Rebecca: I started working with a coach back in 2013 right after I turned 38. At the time, I wasn’t really focused on my age. I was at a point where I wanted to see where I could take my running from a competitive standpoint. I felt that working with a coach might be more advantageous than following a standard training plan, which is what I’d been doing up until that point. Then, at age 40, under the guidance of my coach, I ran my fastest marathon, so I knew that while age makes an impact on our ability over time, I was nowhere close to being done. In a nutshell, when I transitioned to the master’s field, my goals got loftier and thus my training intensified and my overall mileage steadily increased as a result. Not quite what you’d expect, but I guess I got started kind of late in the game and was making up for lost time.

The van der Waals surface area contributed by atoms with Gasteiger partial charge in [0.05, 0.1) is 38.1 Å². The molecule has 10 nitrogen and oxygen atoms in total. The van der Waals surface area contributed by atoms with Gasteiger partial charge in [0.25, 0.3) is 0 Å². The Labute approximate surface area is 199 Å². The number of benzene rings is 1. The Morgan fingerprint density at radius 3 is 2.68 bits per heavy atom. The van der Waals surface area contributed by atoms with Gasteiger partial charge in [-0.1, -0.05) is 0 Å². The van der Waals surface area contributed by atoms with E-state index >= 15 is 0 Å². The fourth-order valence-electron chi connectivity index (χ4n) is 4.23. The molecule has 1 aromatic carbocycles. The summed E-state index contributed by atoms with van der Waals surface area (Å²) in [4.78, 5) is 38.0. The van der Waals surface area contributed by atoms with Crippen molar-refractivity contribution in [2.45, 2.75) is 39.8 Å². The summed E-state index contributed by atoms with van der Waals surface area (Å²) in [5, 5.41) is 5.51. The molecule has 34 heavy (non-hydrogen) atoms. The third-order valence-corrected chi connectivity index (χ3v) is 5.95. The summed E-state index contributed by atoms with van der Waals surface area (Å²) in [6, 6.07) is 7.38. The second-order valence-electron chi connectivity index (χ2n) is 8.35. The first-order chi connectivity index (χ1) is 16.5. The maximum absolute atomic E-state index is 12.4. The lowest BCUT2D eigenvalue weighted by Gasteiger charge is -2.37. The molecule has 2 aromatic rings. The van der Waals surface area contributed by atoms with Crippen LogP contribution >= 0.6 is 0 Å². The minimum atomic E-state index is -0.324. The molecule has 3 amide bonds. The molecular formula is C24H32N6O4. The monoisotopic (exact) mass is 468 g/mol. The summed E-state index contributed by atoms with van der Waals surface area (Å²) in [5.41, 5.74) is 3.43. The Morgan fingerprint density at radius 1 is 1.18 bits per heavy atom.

Laurie: I feel like my situation is a little unique. I was a late bloomer to the running scene. I started running when I was 37. I never ran in high school or college. I saw the NYC marathon on TV and thought "that looks hard. I want to do that. I want that challenge." So, I ran my first race, The Nike Women's Marathon in San Francisco in 2008. I was 37. I have since transitioned from marathons to track. As I have gotten older, I haven't really modified my training schedule. If anything I am probably training harder now than I did when I first got into running and I still have some pretty ambitious goals. My coach has done a great job figuring out what type of training schedule works best for me to keep me injury free but still training at an elite level. As a track athlete, my training schedule has less volume, more intensity (speed work). What I have had to modify over time is my recovery.